He was admitted to the Georgia Bar in 1950 and began practicing law in Madison (today the firm he started is called Lambert, Reitman, and Abney, LLC). Shortly after beginning his law career, he met his future wife Chris on a famous blind date set up by friends, who told each of them that the other was hard of hearing. Lambert later said of that evening, We went to a dance in Covington. After several numbers on the dance floor, we realized the practical joke. One thing about it, we got the attention of each other. The two married in May of 1954, and celebrated their 50th wedding anniversary in 2004.
Lambert's father had been a member of the state legislature, and when he saw an opportunity to run for a local senatorial seat for a 1955-1956 term, he took it and won. He served a second term in 1961 and 1962; in 1963 he shifted gears slightly and ran for a seat in the state House of Representatives, which he won and retained until he decided to retire in 1985. During his time in Atlanta, he served as Chairman of the House Democratic Caucus, Chairman of the House Rules and Industry committees, and he also served as Floor Leader for eight years promoting legislation favored by Georgia Governor George Busbee. He eventually left the Capitol to return to Madison full-time, and to become the President of the Board of Directors of the Bank of Madison.
Roy and Chris were blessed with three children, Leigh, Anne, and Zeke; today the family has grown to include two sons-in-law and four grandchildrenWill Goff, and Christine, Mary Helen, and Sutton Trulock. Lambert instilled in his children a sense of the importance of community and service, and exemplified that lesson by his active leadership in the Madison First United Methodist Church, the Madison-Morgan Chamber of Commerce Economic Development Committee, the Madison Kiwanis Club, American Legion and VFW, the Georgia Trust for Historic Preservation, and the Gridiron Society, most of which he led as president. He was a member of the State Bar of Georgia, the American Bar Association, the Ocmulgee Judicial Circuit Bar Association (for which he served a term as president), and the Georgia Trial Lawyers Association. He was admitted to practice in the Georiga Supreme Court; the Georgia Court of Appeals; the United States Court of Appeals, Eleventh Circuit; and the United States District Courts, Middle and Northern Districts of Georgia.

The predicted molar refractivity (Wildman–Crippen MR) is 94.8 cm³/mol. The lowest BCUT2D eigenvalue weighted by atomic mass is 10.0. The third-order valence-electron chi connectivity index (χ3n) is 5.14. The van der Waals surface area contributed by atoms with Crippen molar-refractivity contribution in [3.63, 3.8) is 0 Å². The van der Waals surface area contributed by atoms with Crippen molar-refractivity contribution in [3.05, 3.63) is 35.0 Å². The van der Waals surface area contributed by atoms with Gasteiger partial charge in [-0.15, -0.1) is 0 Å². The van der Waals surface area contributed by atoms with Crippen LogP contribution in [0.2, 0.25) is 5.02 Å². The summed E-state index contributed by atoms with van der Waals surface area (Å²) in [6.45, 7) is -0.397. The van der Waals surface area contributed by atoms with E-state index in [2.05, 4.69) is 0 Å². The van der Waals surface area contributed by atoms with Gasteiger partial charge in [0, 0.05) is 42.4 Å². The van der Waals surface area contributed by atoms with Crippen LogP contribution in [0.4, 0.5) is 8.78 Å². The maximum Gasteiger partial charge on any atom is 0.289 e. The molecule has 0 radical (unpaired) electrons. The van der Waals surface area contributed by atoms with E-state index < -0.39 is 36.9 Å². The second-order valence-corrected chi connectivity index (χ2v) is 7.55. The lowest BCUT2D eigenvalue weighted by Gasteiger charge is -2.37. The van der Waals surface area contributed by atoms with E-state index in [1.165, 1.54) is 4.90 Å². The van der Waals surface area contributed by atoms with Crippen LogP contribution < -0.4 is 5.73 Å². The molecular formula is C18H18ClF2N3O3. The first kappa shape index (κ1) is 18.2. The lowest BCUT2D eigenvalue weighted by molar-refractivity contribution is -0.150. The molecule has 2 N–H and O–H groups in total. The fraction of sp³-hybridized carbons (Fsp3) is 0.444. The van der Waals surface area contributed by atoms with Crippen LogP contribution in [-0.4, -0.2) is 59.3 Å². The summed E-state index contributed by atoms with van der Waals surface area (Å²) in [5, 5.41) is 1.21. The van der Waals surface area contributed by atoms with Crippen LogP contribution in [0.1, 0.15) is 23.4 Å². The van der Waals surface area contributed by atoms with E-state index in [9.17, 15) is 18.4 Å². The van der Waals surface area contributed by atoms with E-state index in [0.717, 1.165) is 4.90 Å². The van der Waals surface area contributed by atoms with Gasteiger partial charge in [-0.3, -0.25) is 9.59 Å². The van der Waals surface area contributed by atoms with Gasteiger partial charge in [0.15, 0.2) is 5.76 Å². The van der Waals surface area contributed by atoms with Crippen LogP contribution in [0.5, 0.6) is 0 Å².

Lambert enjoyed many professional and personal accolades during his lifetime; some of the most meaningful moments to him included being name the first Business Legend of the Madison-Morgan County Chamber of Commerce in 2004; receiving the Chief Justice Robert Benham Award for Community Service; receiving the Georgia Legislative Service Award from the Georgia Municipal Association in 1975; being recognized for distinctive service to the Board of Visitors of the University of Georgia from 1981-1983; receiving a Conservation Service Award from Ducks Unlimited in 1986; and receiving a commendation from Governor Sonny Purdue in 2005.
Lambert once said, I'm enjoying a wonderful life, thanks to my family and friends. I trust that I have made a contribution to help improve our community and prepare it for the next generation...with good leadership, we can preserve and protect our beautiful community, and have quality growth while creating job opportunities for our young people.
Lambert is survived by his wife, Christine; his daughters Leigh Goff and Anne Trulock; his son Zeke; his four grandchildren; and his sister, Mary Anne Broadrick.
“There's just this big, big hole in my heart,” said Chris.
Or, as Auden said, He was my North, my South, my East and West; my working week and my Sunday rest...the stars are not wanted now: put out every one; pack up the moon and dismantle the sun.
A Morgan County legend has gone to rest.